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New Charges, Same Indictment
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New Charges, Same Indictment

What’s new in the superseding indictment of Donald Trump, and what not to expect in response from his Republican rivals.

Pages from the unsealed federal indictment of former U.S. President Donald Trump. (Photo Illustration by Drew Angerer/Getty Images)

Welcome to a special edition of The Collision. While it wasn’t the indictment we thought was coming down this week, the superseding indictment that came out of Florida late Thursday afternoon is worth a brief walkthrough to see what we learned.

Remember: Donald Trump had previously been charged with 31 counts of unlawfully retaining national security information and six counts of obstruction-related charges. A superseding indictment just means that this week’s indictment replaces the previous one, usually by adding new charges or new defendants. In this case, it’s both.

Question Time

Mike—the non-lawyer around here—had some questions about what this all means on the legal side, and Sarah happily obliged.

What was added? Carlos De Oliveira, an employee at Mar-a-Lago, was added as a defendant on obstruction charges. Two new charges were added against Trump as well—an additional charge for willfully retaining national security information related to a classified document about Iran, and another obstruction-related charge alleging Trump attempted to have staff delete security footage in June 2022 after receiving the initial subpoena for the footage.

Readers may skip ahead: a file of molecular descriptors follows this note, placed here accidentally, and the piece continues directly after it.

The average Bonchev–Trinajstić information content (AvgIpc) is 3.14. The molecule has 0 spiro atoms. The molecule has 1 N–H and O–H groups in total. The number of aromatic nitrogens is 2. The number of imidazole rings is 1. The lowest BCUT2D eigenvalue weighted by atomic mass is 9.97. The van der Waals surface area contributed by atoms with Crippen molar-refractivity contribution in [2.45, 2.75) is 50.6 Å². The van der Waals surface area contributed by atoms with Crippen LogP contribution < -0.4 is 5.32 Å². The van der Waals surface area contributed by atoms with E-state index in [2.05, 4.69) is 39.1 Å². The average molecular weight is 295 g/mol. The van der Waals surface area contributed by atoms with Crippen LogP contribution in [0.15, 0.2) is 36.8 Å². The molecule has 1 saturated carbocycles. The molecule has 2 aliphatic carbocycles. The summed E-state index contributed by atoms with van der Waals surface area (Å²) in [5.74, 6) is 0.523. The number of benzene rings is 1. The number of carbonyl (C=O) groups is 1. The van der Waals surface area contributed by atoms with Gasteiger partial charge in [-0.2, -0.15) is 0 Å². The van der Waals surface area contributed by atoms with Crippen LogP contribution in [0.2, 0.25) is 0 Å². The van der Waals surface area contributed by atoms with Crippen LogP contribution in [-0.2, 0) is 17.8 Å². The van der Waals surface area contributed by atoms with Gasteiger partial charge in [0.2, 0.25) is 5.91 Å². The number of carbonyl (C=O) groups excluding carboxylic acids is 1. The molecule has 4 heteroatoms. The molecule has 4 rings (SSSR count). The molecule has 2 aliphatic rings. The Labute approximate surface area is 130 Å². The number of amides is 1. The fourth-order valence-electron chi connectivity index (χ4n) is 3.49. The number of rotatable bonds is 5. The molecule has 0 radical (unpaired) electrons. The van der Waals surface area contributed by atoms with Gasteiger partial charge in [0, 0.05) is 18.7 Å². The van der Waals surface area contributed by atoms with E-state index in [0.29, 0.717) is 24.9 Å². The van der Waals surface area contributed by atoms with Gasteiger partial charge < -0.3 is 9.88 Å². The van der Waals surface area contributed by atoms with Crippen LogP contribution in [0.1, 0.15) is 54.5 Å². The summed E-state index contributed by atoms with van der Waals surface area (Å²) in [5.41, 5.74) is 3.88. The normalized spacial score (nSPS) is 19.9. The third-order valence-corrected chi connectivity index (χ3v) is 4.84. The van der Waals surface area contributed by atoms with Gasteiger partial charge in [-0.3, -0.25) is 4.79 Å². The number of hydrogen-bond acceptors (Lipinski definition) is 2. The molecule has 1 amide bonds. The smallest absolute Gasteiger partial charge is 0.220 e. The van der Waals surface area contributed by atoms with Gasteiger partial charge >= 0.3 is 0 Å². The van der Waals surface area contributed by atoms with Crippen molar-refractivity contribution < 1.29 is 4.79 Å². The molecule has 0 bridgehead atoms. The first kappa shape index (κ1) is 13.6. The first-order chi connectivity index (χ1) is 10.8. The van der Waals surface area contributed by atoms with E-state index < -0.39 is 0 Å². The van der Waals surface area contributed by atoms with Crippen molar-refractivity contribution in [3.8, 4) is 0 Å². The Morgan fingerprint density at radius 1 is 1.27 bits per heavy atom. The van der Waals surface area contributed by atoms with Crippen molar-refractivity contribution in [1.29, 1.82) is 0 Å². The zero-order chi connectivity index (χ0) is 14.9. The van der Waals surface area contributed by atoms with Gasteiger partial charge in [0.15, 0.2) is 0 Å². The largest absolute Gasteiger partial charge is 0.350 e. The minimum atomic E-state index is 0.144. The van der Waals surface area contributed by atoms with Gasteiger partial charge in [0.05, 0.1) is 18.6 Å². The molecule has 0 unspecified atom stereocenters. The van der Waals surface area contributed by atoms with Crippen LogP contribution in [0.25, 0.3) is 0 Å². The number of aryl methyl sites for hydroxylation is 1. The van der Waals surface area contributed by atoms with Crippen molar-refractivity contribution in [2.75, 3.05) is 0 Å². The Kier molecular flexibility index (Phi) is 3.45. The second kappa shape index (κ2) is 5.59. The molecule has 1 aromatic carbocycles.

Is this indictment “more serious” now? Not really. Any time you’re facing 40 charges instead of 37, the indictment is “more serious” in the sense that you’re facing additional legal jeopardy. But these additional charges won’t fundamentally alter Trump’s defense, and they aren’t going to change the prosecution’s strategy either. But they do mean that the special counsel is continuing to gather evidence and witnesses even after the initial indictment. And that Trump continues to be his own worst enemy—more on that below.

Will this delay the trial? Unlikely. Because one of the charges is related to classified material, it will add another layer to that pretrial cake of figuring out what defense attorneys are going to be able to review and how, but there’s still plenty of time. What could delay the trial are court filings like we saw Thursday from the government: Trump is requesting that “he be permitted to discuss classified information with his counsel outside SCIFs,” which are secure rooms designated to review classified material. If the government is characterizing his request accurately, it is a bizarre (and hilarious to me) request to mishandle classified information from someone who is being accused of mishandling classified information. Regardless, that could delay the trial because it takes time for a judge to play Whac-a-Mole with all this stuff. 

Why didn’t they charge this stuff in the initial June indictment? Great question. And I can only speculate, but I’ve got a good hunch. 

First, the additional charge related to that Iran document is Trump’s biggest problem in a nutshell. This is the document that Trump appeared to be discussing in a since-released audio recording with Mark Meadows’ biographer. Trump can be heard saying “look” and “this is secret information” and “this was done by the military and given to me.” In discussing whether it could be included in the book, he says they’d have to “declassify it—see, as president I could have declassified it, but now I can’t.” After he was indicted, Trump sat down for an interview with Fox News’ Bret Baier—one that I described as every defense attorney’s recurring nightmare—and claimed that he was not referring to any government documents, but instead to “newspaper stories, magazine stories and articles.”

Fork around and find out, as they kids say.